But let's not get ahead of our selves. The banner drops and the light show begins behind the band, blinking GREEN DAY in, err, green LED lights you could probably see up to space. "99 Revolutions" kicks the party off to sing alongs, before "21st Century Breakdown" favorite "Know Your Enemy" blasts from the speakers to get the party started. A small teenage boy is brought along on stage to sing along, before he's commanded to do a stage dive into the crowd. It's a cool feat, which is followed by more crowd control during "Stay The Night", "Stop When The Red Lights Flash" and "Letterbomb", including Billie Joe trying on different hats worn by fans near the front of the stage. It all feels a little superficial and totally fake to an experienced concertgoer: it's just lame to ask the crowd what they want to hear, and then waiting until someone shouts the song next on your setlist ("Hitchin' A Ride"). That is, until it becomes crystal clear what Green Day are doing: they are bunching different eras together and starting with the new stuff, which is why they need to warm up the crowd for the classics festivities later on. And sure enough, the songs are from the triple album, "21st Century Breakdown", and "American Idiot" for the first 11 tracks, where "Boulevard Of Broken Dreams" is sung almost entirely by the crowd without Billie's help, followed by equally loud sing alongs for "Wake Me Up When September Ends". These have never been my favorites, although "Murder City" from "21st..." continues to be criminally underrated as a Green Day track geared towards the older generations.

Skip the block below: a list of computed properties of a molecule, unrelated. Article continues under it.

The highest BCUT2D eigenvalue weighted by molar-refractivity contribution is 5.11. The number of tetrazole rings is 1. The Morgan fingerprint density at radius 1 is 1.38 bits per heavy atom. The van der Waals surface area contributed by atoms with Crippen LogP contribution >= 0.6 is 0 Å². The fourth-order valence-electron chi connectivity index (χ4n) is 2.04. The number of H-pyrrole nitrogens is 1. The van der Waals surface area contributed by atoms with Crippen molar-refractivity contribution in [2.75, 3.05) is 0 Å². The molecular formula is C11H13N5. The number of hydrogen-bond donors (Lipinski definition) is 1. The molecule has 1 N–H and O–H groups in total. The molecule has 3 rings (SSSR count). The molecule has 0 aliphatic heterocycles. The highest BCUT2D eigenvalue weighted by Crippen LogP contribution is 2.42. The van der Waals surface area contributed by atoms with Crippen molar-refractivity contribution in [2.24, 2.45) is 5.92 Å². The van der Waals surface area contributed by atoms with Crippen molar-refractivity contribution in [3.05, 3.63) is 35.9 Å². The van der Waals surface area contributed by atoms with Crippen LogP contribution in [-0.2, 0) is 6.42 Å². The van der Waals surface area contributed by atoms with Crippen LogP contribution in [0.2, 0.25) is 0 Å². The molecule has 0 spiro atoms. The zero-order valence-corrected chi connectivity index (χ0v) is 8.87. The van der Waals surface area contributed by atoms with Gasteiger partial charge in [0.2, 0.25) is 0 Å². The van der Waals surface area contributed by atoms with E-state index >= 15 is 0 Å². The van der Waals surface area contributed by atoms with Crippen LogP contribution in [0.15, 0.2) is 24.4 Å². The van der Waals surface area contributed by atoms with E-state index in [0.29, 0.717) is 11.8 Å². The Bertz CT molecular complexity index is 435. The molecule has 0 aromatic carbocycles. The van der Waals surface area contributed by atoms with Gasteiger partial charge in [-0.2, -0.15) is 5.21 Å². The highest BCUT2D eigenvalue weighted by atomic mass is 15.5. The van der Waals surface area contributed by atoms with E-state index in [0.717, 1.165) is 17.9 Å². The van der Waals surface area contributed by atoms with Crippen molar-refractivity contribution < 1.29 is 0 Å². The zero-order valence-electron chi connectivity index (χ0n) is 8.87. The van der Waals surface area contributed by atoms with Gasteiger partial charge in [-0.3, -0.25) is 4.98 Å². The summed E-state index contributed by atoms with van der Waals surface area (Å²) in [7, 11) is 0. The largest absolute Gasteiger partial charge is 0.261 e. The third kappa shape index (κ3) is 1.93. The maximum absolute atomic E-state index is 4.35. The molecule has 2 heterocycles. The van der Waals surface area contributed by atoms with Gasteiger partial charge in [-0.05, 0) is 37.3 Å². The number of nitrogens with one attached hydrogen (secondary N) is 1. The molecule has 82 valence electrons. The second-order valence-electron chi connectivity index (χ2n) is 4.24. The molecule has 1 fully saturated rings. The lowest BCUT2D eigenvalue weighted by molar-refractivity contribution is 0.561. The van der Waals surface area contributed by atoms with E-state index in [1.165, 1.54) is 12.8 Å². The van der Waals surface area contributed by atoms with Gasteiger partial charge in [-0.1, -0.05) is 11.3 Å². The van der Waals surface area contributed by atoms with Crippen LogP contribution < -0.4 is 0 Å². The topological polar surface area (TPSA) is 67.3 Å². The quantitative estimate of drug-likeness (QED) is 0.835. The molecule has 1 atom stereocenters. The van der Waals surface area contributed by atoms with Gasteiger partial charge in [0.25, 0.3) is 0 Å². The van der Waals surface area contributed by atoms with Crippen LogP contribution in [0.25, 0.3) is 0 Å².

...and here we go. The 90s hit parade is underway, although the crowd is considerably more silent during these songs. "Waiting", for instance, receives a mild if not non-existent response, and "Burnout", one of the greatest tracks by Green Day, only has pockets of people singing along across the crowd. They dig deep into their back catalogue with "2000 Light Years Away" aired from "Kerplunk", and "Hitchin' A Ride" bringing back late 90s memories from "Nimrod" era.